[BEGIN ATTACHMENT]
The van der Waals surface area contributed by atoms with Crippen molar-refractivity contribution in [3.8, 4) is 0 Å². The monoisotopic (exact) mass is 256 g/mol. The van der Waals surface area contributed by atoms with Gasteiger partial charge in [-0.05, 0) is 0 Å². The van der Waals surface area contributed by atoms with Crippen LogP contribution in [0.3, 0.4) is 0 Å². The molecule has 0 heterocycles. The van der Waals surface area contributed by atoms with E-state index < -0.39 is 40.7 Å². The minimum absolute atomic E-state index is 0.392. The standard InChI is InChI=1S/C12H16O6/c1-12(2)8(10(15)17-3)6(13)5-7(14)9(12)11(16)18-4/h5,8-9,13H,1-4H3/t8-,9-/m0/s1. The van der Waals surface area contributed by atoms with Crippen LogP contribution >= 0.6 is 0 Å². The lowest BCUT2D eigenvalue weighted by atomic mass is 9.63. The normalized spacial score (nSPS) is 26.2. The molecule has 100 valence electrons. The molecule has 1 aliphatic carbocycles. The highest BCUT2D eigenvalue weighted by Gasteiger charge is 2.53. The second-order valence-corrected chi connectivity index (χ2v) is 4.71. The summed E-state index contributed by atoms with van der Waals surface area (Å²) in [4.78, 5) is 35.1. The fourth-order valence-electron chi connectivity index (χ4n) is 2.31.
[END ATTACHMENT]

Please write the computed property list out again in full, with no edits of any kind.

The van der Waals surface area contributed by atoms with Crippen molar-refractivity contribution in [3.8, 4) is 0 Å². The monoisotopic (exact) mass is 256 g/mol. The van der Waals surface area contributed by atoms with Gasteiger partial charge in [-0.05, 0) is 0 Å². The van der Waals surface area contributed by atoms with Crippen LogP contribution in [0.3, 0.4) is 0 Å². The molecule has 0 heterocycles. The van der Waals surface area contributed by atoms with E-state index < -0.39 is 40.7 Å². The minimum absolute atomic E-state index is 0.392. The standard InChI is InChI=1S/C12H16O6/c1-12(2)8(10(15)17-3)6(13)5-7(14)9(12)11(16)18-4/h5,8-9,13H,1-4H3/t8-,9-/m0/s1. The van der Waals surface area contributed by atoms with Crippen LogP contribution >= 0.6 is 0 Å². The lowest BCUT2D eigenvalue weighted by atomic mass is 9.63. The normalized spacial score (nSPS) is 26.2. The molecule has 100 valence electrons. The molecule has 1 aliphatic carbocycles. The highest BCUT2D eigenvalue weighted by Gasteiger charge is 2.53. The second-order valence-corrected chi connectivity index (χ2v) is 4.71. The summed E-state index contributed by atoms with van der Waals surface area (Å²) in [4.78, 5) is 35.1. The fourth-order valence-electron chi connectivity index (χ4n) is 2.31.